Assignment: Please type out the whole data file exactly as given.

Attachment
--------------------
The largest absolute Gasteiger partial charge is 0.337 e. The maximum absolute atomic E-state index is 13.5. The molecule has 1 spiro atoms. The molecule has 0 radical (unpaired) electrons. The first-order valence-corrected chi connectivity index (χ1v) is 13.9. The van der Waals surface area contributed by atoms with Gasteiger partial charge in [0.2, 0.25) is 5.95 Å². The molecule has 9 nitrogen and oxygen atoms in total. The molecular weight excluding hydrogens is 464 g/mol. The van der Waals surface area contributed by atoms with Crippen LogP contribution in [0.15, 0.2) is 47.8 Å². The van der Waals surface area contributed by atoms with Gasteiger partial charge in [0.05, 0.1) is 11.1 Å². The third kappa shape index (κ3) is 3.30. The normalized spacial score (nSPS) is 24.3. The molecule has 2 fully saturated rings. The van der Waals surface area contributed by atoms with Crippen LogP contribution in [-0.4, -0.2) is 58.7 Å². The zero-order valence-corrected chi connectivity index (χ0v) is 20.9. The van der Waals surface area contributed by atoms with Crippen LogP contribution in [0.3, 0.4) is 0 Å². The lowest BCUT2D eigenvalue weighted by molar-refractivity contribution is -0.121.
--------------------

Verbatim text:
The largest absolute Gasteiger partial charge is 0.337 e. The maximum absolute atomic E-state index is 13.5. The molecule has 1 spiro atoms. The molecule has 0 radical (unpaired) electrons. The first-order valence-corrected chi connectivity index (χ1v) is 13.9. The van der Waals surface area contributed by atoms with Gasteiger partial charge in [0.2, 0.25) is 5.95 Å². The molecule has 9 nitrogen and oxygen atoms in total. The molecular weight excluding hydrogens is 464 g/mol. The van der Waals surface area contributed by atoms with Crippen LogP contribution in [0.15, 0.2) is 47.8 Å². The van der Waals surface area contributed by atoms with Gasteiger partial charge in [0.05, 0.1) is 11.1 Å². The third kappa shape index (κ3) is 3.30. The normalized spacial score (nSPS) is 24.3. The molecule has 2 fully saturated rings. The van der Waals surface area contributed by atoms with Crippen LogP contribution in [-0.4, -0.2) is 58.7 Å². The zero-order valence-corrected chi connectivity index (χ0v) is 20.9. The van der Waals surface area contributed by atoms with Crippen LogP contribution in [0.3, 0.4) is 0 Å². The lowest BCUT2D eigenvalue weighted by molar-refractivity contribution is -0.121.